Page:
FDA Announces Final Rule for Etched Citrus Labels
On June 11, 2012, the U.S. Food and Drug Administration (FDA) announced a final rule approving the use of carbon dioxide lasers for etching information on the surface of fresh, intact citrus fruit. The approval is in response to a citizen petition originally filed five years ago by Durand-Wayland, Inc.
The citizen petition proposed that food additive regulations be amended to allow the safe use of carbon dioxide lasers for etching information on the skin of fresh, intact citrus fruit not intended for commercial juice production. The effect of carbon dioxide lasers is to etch information, such as the price look-up code printed on an adhesive, placed directly onto the surface of fresh produce. The carbon dioxide laser obviates the need for an adhesive label.
In evaluating the safety, the FDA determined that the two primary areas of possible health concern are potential chemical effects and microbiological risks from etching the surface of citrus fruit. The Agency concluded that the use of carbon dioxide lasers does not generate any new chemical substances that are not also typically generated by conventional cooking. Further, the Agency concluded that there is no increased microbiological risk from changes to the surface of laser-etched fruit compared to non-laser-etched fruit based on a Salmonella study conducted by the University of Florida Citrus Research and Education Center. Overall, the FDA stated that “there is no material difference between etched and non-etched citrus fruit” and thus, the food additive regulations are being amended accordingly.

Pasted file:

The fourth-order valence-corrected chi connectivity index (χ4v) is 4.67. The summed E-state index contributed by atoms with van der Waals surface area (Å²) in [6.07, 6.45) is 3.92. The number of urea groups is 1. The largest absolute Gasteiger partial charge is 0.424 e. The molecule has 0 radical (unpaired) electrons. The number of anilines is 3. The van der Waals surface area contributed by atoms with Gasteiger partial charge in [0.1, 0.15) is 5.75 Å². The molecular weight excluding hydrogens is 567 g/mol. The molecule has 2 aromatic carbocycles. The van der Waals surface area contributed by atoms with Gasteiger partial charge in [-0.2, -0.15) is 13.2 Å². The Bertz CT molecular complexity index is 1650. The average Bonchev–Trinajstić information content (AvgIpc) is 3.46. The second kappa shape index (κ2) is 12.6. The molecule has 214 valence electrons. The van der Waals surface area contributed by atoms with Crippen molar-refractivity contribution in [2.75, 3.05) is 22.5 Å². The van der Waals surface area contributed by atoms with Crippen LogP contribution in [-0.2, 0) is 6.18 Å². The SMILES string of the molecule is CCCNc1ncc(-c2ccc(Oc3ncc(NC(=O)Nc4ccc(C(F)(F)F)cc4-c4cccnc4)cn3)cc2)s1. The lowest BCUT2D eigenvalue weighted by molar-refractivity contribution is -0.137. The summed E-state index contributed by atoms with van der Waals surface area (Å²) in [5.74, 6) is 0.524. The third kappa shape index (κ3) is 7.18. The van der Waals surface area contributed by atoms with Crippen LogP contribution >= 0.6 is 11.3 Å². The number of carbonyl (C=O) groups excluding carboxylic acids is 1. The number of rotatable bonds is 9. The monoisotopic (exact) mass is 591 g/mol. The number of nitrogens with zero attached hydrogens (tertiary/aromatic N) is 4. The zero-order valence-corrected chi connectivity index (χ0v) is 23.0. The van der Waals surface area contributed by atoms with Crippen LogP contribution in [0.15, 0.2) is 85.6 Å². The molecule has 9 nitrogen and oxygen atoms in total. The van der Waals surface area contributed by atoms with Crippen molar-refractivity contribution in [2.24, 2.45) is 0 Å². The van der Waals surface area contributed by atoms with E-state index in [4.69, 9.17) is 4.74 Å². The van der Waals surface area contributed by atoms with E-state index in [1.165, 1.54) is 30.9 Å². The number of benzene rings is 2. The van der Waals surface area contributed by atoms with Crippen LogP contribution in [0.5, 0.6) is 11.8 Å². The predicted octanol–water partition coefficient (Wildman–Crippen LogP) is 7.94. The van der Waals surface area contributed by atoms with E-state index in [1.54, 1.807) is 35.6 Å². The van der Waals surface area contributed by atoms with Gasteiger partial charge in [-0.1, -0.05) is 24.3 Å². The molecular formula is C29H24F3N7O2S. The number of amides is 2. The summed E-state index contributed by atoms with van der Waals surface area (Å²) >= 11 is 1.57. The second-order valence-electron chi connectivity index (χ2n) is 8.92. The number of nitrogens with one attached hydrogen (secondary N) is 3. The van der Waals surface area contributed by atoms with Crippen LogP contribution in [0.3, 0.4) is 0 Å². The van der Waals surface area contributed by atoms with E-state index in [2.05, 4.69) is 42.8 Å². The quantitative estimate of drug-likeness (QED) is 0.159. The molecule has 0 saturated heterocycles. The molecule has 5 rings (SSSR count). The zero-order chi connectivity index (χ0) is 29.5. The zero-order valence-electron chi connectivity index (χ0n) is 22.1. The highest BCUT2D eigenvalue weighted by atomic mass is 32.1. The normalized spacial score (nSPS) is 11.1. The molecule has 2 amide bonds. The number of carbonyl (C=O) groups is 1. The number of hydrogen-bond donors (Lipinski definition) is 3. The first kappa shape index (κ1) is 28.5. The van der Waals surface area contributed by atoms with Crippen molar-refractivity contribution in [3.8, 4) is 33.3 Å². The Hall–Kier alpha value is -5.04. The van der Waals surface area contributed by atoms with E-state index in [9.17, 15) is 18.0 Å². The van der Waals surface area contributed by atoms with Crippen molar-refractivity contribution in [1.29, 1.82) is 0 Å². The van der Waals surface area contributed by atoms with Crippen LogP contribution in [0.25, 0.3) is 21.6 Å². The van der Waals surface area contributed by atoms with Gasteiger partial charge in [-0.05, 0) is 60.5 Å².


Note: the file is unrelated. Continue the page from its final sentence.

The FDA is currently seeking public comment on the final rule for carbon dioxide laser etching for citrus fruit. The deadline for submission is July 11, 2012. Fuerst Ittleman will continue to monitor developments of the FDAs changes to food labeling. For more information, please contact us at email@example.com.